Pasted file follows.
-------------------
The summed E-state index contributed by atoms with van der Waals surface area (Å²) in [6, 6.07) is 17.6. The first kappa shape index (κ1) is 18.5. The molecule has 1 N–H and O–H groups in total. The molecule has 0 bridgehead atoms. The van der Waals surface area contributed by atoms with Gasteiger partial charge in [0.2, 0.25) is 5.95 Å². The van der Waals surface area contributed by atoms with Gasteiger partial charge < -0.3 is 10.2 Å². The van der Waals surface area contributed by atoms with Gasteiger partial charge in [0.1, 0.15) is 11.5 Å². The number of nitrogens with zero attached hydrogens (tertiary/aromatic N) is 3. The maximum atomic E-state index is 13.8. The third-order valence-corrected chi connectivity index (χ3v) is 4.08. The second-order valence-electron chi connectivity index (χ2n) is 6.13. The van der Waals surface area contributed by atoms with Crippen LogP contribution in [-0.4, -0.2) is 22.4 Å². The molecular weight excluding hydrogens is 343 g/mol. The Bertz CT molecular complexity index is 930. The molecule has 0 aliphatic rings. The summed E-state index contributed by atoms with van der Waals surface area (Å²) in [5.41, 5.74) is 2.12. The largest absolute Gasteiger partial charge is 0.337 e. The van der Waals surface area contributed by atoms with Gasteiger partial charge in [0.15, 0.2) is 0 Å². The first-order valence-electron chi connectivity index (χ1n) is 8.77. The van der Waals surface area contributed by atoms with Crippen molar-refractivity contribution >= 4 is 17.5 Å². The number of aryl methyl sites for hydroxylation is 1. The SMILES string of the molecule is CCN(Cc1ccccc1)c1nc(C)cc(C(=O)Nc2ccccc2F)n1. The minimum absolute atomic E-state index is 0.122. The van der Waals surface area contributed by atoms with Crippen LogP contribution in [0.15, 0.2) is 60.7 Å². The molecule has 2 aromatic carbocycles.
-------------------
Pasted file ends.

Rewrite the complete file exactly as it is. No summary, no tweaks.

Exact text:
The summed E-state index contributed by atoms with van der Waals surface area (Å²) in [6, 6.07) is 17.6. The first kappa shape index (κ1) is 18.5. The molecule has 1 N–H and O–H groups in total. The molecule has 0 bridgehead atoms. The van der Waals surface area contributed by atoms with Gasteiger partial charge in [0.2, 0.25) is 5.95 Å². The van der Waals surface area contributed by atoms with Gasteiger partial charge < -0.3 is 10.2 Å². The van der Waals surface area contributed by atoms with Gasteiger partial charge in [0.1, 0.15) is 11.5 Å². The number of nitrogens with zero attached hydrogens (tertiary/aromatic N) is 3. The maximum atomic E-state index is 13.8. The third-order valence-corrected chi connectivity index (χ3v) is 4.08. The second-order valence-electron chi connectivity index (χ2n) is 6.13. The van der Waals surface area contributed by atoms with Crippen LogP contribution in [-0.4, -0.2) is 22.4 Å². The molecular weight excluding hydrogens is 343 g/mol. The Bertz CT molecular complexity index is 930. The molecule has 0 aliphatic rings. The summed E-state index contributed by atoms with van der Waals surface area (Å²) in [5.41, 5.74) is 2.12. The largest absolute Gasteiger partial charge is 0.337 e. The van der Waals surface area contributed by atoms with Gasteiger partial charge in [0.15, 0.2) is 0 Å². The first-order valence-electron chi connectivity index (χ1n) is 8.77. The van der Waals surface area contributed by atoms with Crippen molar-refractivity contribution >= 4 is 17.5 Å². The number of aryl methyl sites for hydroxylation is 1. The SMILES string of the molecule is CCN(Cc1ccccc1)c1nc(C)cc(C(=O)Nc2ccccc2F)n1. The minimum absolute atomic E-state index is 0.122. The van der Waals surface area contributed by atoms with Crippen LogP contribution in [0.15, 0.2) is 60.7 Å². The molecule has 2 aromatic carbocycles.